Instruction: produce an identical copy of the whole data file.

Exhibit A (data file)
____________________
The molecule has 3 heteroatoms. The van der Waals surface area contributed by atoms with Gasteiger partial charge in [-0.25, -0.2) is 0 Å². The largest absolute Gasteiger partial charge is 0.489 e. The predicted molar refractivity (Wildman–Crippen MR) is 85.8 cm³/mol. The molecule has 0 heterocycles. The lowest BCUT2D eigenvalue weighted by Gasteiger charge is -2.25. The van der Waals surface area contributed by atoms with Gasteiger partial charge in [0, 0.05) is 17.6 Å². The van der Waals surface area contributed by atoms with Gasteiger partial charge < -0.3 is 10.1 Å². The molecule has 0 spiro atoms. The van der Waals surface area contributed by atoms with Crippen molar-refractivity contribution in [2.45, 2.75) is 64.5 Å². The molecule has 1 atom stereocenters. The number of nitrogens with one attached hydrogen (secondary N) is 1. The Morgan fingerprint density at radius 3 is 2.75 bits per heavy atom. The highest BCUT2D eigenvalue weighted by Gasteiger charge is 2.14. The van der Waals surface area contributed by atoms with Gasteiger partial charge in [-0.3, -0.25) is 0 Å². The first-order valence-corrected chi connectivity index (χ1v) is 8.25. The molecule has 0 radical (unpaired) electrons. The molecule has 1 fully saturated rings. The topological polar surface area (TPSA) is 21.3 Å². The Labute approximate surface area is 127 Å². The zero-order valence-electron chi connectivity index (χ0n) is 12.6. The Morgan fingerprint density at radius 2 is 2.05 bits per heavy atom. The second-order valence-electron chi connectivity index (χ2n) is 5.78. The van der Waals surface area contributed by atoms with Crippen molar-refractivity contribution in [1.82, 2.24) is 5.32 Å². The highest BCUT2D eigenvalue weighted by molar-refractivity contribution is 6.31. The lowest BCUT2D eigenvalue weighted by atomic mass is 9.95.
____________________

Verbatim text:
The molecule has 3 heteroatoms. The van der Waals surface area contributed by atoms with Gasteiger partial charge in [-0.25, -0.2) is 0 Å². The largest absolute Gasteiger partial charge is 0.489 e. The predicted molar refractivity (Wildman–Crippen MR) is 85.8 cm³/mol. The molecule has 0 heterocycles. The lowest BCUT2D eigenvalue weighted by Gasteiger charge is -2.25. The van der Waals surface area contributed by atoms with Gasteiger partial charge in [0, 0.05) is 17.6 Å². The van der Waals surface area contributed by atoms with Gasteiger partial charge < -0.3 is 10.1 Å². The molecule has 0 spiro atoms. The van der Waals surface area contributed by atoms with Crippen molar-refractivity contribution in [2.45, 2.75) is 64.5 Å². The molecule has 1 atom stereocenters. The number of nitrogens with one attached hydrogen (secondary N) is 1. The Morgan fingerprint density at radius 3 is 2.75 bits per heavy atom. The highest BCUT2D eigenvalue weighted by Gasteiger charge is 2.14. The van der Waals surface area contributed by atoms with Gasteiger partial charge in [-0.3, -0.25) is 0 Å². The first-order valence-corrected chi connectivity index (χ1v) is 8.25. The molecule has 0 radical (unpaired) electrons. The molecule has 1 fully saturated rings. The topological polar surface area (TPSA) is 21.3 Å². The Labute approximate surface area is 127 Å². The zero-order valence-electron chi connectivity index (χ0n) is 12.6. The Morgan fingerprint density at radius 2 is 2.05 bits per heavy atom. The second-order valence-electron chi connectivity index (χ2n) is 5.78. The van der Waals surface area contributed by atoms with Crippen molar-refractivity contribution in [1.82, 2.24) is 5.32 Å². The highest BCUT2D eigenvalue weighted by molar-refractivity contribution is 6.31. The lowest BCUT2D eigenvalue weighted by atomic mass is 9.95.